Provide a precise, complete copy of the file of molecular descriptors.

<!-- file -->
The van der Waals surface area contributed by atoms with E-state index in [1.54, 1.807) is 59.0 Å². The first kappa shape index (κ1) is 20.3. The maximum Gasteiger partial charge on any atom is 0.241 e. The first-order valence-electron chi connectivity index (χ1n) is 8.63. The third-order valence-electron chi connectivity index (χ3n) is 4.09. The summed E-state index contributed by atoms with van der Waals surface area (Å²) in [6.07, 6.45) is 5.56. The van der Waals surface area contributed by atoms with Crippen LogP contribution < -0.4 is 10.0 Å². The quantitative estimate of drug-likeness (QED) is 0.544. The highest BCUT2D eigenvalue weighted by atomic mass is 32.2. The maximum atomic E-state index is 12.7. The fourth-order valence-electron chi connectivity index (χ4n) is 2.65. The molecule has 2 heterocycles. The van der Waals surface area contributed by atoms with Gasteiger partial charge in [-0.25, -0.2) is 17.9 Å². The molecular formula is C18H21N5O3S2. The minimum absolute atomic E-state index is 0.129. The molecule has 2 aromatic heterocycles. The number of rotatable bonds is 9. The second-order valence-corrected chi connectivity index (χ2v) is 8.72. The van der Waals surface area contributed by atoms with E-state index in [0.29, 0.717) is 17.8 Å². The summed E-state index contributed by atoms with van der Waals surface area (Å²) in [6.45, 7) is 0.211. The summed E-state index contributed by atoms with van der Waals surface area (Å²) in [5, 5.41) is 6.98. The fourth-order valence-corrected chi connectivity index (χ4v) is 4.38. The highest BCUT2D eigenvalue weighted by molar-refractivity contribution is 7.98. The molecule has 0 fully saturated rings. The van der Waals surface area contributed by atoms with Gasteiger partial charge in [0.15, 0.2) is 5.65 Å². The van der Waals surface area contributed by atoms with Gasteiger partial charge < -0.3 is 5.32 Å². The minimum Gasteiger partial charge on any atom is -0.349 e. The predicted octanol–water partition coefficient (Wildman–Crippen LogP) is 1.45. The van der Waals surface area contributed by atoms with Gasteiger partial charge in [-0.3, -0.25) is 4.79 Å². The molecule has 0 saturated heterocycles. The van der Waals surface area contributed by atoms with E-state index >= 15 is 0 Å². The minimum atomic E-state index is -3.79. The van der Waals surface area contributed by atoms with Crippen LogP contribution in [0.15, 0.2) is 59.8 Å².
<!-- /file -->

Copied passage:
The van der Waals surface area contributed by atoms with E-state index in [1.54, 1.807) is 59.0 Å². The first kappa shape index (κ1) is 20.3. The maximum Gasteiger partial charge on any atom is 0.241 e. The first-order valence-electron chi connectivity index (χ1n) is 8.63. The third-order valence-electron chi connectivity index (χ3n) is 4.09. The summed E-state index contributed by atoms with van der Waals surface area (Å²) in [6.07, 6.45) is 5.56. The van der Waals surface area contributed by atoms with Crippen LogP contribution < -0.4 is 10.0 Å². The quantitative estimate of drug-likeness (QED) is 0.544. The highest BCUT2D eigenvalue weighted by atomic mass is 32.2. The maximum atomic E-state index is 12.7. The fourth-order valence-electron chi connectivity index (χ4n) is 2.65. The molecule has 2 heterocycles. The van der Waals surface area contributed by atoms with Gasteiger partial charge in [-0.25, -0.2) is 17.9 Å². The molecular formula is C18H21N5O3S2. The minimum absolute atomic E-state index is 0.129. The molecule has 2 aromatic heterocycles. The number of rotatable bonds is 9. The second-order valence-corrected chi connectivity index (χ2v) is 8.72. The van der Waals surface area contributed by atoms with E-state index in [0.29, 0.717) is 17.8 Å². The summed E-state index contributed by atoms with van der Waals surface area (Å²) in [6.45, 7) is 0.211. The summed E-state index contributed by atoms with van der Waals surface area (Å²) in [5, 5.41) is 6.98. The fourth-order valence-corrected chi connectivity index (χ4v) is 4.38. The highest BCUT2D eigenvalue weighted by molar-refractivity contribution is 7.98. The molecule has 0 fully saturated rings. The van der Waals surface area contributed by atoms with Gasteiger partial charge in [0.15, 0.2) is 5.65 Å². The van der Waals surface area contributed by atoms with Gasteiger partial charge < -0.3 is 5.32 Å². The minimum Gasteiger partial charge on any atom is -0.349 e. The predicted octanol–water partition coefficient (Wildman–Crippen LogP) is 1.45. The van der Waals surface area contributed by atoms with Gasteiger partial charge in [-0.3, -0.25) is 4.79 Å². The molecule has 0 saturated heterocycles. The van der Waals surface area contributed by atoms with E-state index >= 15 is 0 Å². The minimum atomic E-state index is -3.79. The van der Waals surface area contributed by atoms with Crippen LogP contribution in [0.15, 0.2) is 59.8 Å².